“Many reported having difficulty eating; some only had one meal a day. We developed a basic food basket program to serve these children. In a year, we collected two tons of food for these families.”
Taekwondo officially debuted as an Olympic sport at the 2000 Summer Olympics in Sydney, the same year AJTKD was founded, increasing the demand for the sport. Initially, the objective was to assist young people in and around the community, but the Association began to receive students from various locations in Rio de Janeiro. Over time, there was an increase in volunteers, many of them former students of Master Jadir.
“Many children who practiced with us grew up, graduated in specific areas and then returned to be volunteers. Somehow, our project impacted the lives of these young people to the point where they wanted to return to help other young people have the same opportunity they once had. This motivates me.”
In 2004, AJTKD’s work gained even more visibility when the Association started a drug prevention project, which obtained an institutional partnership with the United Nations. In that same year, the team received a certificate of recognition for the relevant services provided to Taekwondo, issued by the Brazilian Taekwondo Confederation (CBTKD).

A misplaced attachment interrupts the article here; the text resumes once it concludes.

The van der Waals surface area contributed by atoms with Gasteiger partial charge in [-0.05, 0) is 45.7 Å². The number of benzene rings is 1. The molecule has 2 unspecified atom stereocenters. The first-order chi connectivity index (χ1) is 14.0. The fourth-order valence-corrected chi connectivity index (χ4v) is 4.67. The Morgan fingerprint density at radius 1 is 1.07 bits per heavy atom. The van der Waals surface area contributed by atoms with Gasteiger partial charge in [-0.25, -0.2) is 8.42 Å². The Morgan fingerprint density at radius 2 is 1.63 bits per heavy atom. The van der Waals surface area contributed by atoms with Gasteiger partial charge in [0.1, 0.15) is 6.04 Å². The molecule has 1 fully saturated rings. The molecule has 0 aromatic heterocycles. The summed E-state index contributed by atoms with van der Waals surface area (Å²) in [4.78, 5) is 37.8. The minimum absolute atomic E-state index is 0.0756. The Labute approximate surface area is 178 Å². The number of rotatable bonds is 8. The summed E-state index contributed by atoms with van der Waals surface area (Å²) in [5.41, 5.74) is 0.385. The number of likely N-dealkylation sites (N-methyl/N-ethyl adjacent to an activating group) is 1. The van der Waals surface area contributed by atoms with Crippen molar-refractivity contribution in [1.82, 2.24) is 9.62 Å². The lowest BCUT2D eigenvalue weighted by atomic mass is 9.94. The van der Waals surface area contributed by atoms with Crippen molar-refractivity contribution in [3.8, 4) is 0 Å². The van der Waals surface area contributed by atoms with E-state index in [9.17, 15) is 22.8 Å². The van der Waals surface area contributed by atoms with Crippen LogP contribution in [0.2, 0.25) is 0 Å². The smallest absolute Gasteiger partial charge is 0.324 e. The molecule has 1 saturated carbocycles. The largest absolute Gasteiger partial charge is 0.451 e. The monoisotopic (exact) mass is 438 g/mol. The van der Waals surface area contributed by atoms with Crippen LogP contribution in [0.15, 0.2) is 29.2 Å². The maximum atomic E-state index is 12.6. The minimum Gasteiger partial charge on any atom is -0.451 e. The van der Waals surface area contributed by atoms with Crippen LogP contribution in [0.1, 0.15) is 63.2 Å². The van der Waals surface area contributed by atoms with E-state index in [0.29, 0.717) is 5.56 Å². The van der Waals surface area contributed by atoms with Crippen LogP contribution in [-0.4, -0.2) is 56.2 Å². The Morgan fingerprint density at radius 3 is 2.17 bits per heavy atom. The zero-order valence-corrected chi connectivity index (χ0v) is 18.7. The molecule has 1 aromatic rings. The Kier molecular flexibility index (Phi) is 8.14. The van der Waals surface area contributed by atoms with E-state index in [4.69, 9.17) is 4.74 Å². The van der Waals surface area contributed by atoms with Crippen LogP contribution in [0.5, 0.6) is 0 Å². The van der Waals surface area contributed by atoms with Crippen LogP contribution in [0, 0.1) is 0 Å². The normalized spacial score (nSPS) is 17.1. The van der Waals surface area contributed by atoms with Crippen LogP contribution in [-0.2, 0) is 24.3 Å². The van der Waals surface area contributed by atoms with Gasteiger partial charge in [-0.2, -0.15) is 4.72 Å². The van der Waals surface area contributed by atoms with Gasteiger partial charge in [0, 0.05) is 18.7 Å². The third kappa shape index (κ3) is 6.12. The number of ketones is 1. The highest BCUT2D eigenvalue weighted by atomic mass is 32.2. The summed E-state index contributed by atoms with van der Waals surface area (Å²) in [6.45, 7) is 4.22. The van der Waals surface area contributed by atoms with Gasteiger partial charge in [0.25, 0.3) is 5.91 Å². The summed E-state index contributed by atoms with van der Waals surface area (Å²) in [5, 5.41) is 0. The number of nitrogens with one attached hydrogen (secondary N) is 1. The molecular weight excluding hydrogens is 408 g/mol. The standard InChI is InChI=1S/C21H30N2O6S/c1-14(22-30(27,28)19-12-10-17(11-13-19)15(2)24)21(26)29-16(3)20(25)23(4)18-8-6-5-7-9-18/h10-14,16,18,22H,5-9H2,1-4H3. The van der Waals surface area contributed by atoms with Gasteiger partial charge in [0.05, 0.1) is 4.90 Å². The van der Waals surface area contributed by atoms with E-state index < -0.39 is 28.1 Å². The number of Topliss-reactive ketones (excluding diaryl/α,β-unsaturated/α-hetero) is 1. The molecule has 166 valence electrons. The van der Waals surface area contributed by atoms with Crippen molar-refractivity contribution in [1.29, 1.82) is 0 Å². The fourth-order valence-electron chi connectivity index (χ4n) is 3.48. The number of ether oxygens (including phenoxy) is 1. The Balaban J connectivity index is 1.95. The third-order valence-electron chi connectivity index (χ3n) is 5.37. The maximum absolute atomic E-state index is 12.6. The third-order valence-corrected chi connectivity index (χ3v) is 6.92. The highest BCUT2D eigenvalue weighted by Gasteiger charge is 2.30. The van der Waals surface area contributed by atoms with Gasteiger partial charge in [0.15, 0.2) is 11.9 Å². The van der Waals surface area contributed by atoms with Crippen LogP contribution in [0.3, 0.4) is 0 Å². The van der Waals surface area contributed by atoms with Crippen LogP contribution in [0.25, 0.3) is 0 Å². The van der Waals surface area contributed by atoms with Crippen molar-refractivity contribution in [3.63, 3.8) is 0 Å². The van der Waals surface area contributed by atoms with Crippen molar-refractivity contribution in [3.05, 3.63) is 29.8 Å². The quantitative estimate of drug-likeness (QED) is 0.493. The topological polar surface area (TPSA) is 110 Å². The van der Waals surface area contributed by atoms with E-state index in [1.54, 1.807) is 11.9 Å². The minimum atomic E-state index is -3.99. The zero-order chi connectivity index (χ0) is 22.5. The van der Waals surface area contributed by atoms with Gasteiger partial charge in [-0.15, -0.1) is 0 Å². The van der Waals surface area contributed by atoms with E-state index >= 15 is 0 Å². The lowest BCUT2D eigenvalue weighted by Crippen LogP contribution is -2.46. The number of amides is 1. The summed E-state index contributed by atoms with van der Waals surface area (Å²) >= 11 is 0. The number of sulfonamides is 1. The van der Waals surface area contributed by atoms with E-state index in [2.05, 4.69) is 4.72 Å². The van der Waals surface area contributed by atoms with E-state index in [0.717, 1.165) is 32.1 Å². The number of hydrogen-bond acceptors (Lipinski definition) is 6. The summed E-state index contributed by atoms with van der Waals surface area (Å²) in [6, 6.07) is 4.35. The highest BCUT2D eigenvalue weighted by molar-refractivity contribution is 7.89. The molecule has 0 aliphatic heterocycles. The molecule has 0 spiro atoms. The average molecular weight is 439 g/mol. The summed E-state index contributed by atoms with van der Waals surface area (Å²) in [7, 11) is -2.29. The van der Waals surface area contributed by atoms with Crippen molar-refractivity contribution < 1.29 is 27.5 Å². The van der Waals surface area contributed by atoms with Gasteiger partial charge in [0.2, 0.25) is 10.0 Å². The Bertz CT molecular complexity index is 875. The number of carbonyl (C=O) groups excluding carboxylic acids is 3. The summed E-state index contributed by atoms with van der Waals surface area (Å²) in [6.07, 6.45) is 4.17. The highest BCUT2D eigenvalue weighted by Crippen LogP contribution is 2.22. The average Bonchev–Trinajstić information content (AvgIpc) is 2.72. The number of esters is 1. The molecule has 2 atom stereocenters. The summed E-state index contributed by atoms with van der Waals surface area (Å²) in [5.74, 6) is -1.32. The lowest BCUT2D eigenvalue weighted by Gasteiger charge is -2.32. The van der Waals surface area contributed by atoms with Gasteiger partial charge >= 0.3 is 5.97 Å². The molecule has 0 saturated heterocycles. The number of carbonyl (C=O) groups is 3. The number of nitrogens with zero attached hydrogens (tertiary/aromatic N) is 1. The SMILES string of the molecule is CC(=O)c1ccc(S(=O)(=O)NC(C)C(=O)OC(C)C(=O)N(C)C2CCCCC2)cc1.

The Brazilian National team
In 2009, at the request of Grand Master Yong Min Kim, AJTKD Master Paulo Rocha and Grand Master Jadir developed the Taekwondo in Schools project. Thus, Taekwondo was included in an educational program by the Federal Government of Brazil called Mais Educação, attracting over 1,000 schools throughout the country.
In 2011, Master Jadir was invited by CBTKD to lead the National Technical Coordination. Paulo Eduardo Rocha, a member of AJTKD since its foundation, and Danilo Malafaia, administrative director of AJTKD, took over the technical management of the team along with Jadir. In addition to the Association, Jadir coordinated the Rio de Janeiro Federation’s technical department, which yielded good results for Taekwondo in the State.